In reply to the mocking, Pierre-Paul told the Miami Herald that Martelly had reached “the lowest level ever” by a Haitian government.
“Martelly’s regime has finished the decline of the Republic of Haiti. It’s the lowest level ever reached by a Haitian government,” she said. “Martelly is the ‘Legal Bandit’ transported from entertainment to governance that resulted in nepotism, mafia and overall vulgar rule.”
Dr. Laurinus “Larry” Pierre, a Miami physician and Haitian rights advocates, called Pierre-Paul’s death “shocking.”
“It’s a big loss for the country,” Pierre, a longtime friend, said. “She really devoted her life to seeing change in the country.”
That devotion earned Pierre-Paul a Courage in Journalism Award in 1990 from the International Women’s Media Foundation. She was the first journalist from Haiti to receive the award. Pierre-Paul also received the Roc Cadet de SOS Liberte award in 2014.
Her devotion to press freedom was recently on display when she joined several other Haitian journalists and human rights activists during a protest in Port-au-Prince to demand the release of Pierre-Louis Opont. A television station owner and former head of Haiti’s Provisional Electoral Council, Opont was kidnapped by a powerful armed gang more than a month ago and remains in captivity. His wife is Marie Lucie Bonhomme, a prominent radio journalist.
‘Engaged in a battle for democracy against fascism’
Born in the coastal commune of Petit-Goâve, just south of the Haitian capital, Pierre-Paul began her rise in journalism while working for Radio-Haiti Inter. The independent radio station was owned by the agronomist Haitian journalist Jean Leopold, who was later murdered. She described her role and that of the radio station as being “engaged in a battle for democracy against fascism.”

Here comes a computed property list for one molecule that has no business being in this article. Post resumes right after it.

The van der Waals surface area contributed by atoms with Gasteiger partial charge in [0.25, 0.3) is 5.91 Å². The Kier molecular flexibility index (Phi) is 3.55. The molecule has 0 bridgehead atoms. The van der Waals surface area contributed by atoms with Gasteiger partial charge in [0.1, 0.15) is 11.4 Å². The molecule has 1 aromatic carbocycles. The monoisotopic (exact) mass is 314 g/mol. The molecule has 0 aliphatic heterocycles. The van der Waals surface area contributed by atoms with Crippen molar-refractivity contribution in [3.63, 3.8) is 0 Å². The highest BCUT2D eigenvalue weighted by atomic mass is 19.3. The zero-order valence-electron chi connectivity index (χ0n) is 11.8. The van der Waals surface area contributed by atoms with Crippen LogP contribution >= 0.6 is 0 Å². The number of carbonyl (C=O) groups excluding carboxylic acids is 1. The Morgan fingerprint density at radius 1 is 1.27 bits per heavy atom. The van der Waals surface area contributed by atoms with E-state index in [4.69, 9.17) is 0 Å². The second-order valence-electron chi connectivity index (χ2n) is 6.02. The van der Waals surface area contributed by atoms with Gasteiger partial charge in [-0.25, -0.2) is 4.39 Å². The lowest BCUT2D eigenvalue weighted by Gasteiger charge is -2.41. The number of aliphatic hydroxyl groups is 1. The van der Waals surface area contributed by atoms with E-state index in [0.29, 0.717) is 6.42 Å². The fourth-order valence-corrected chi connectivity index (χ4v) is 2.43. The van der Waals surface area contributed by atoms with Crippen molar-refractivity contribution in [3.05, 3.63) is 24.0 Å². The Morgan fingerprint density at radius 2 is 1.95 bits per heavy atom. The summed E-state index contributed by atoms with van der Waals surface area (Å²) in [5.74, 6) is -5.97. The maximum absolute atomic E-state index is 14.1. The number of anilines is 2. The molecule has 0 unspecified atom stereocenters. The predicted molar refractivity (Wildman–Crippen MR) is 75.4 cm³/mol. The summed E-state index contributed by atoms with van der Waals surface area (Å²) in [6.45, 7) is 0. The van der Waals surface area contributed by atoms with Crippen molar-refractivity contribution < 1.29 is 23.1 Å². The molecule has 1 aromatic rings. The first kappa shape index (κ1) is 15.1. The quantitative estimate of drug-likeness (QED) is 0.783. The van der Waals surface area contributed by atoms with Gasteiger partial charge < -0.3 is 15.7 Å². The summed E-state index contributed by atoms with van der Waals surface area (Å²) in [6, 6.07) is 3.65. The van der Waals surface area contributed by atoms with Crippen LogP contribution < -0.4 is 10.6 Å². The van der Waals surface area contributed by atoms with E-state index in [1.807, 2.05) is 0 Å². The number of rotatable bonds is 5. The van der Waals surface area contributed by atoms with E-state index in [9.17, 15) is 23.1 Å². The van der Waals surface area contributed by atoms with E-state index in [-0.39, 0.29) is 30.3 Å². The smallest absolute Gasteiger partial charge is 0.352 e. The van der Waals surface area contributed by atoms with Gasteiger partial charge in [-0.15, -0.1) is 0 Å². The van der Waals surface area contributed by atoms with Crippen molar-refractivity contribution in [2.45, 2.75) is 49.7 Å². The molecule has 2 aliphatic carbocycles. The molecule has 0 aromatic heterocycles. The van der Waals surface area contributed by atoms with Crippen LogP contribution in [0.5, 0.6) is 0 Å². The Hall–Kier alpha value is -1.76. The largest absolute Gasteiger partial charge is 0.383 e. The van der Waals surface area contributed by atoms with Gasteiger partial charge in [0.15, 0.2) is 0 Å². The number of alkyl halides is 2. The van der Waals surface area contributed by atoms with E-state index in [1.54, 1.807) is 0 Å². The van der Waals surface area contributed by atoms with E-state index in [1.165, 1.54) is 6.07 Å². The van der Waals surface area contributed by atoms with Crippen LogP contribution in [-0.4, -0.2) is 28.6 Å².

She eventually left over a labor dispute and along with two fellow journalists, Marvel Dandin and the late Sony Bastien, co-founded Radio Kiskeya on May 7, 1994. She became vice-president and director of programming, focusing her reporting in the early days on women’s issues.
While many Haitian media outlets focus on sensationalism, Pierre-Paul relied on facts as she delivered both the news and her commentary in Haitian-Creole, which she referred to as “the language of the country.”
“The elite despised me, considered me very low level,” she once said. “They didn’t take into account what I was doing because I was not speaking and writing in French. They used to not even consider me a journalist, not someone even to be reckoned with.”
Her radio station, which she still co-owned with Dandin at the time of her death, at one point employed more than 100 journalists, technicians and others under its brand, which also included a television station.
Having survived torture, exile, death threats and attacks on her character, Pierre-Paul faced in 2018 one of her greatest challenges: rebuilding her radio station after it was nearly gutted just days before Christmas.
A fire broke out while the station was on the air, destroying both the first and second floor, where Pierre-Paul kept a trove of personal documents and portraits that grateful listeners had painted of her over the years. Despite the set-back, she continued to go on the air, informing the public in hopes of doing what she once described as fomenting “ a revolutionary movement” that would lead to “illiterate but informed citizens.”
Pierre-Paul was preceded in death by her husband Anthony Barbier, who had served as general secretary of the National Palace under Provisional President Jocelerme Privert. In addition to her son Isaac and his wife Gessika, she is survived by daughter Djuly and grandchildren Ryan, Jesslay, Jayden and Rebecca.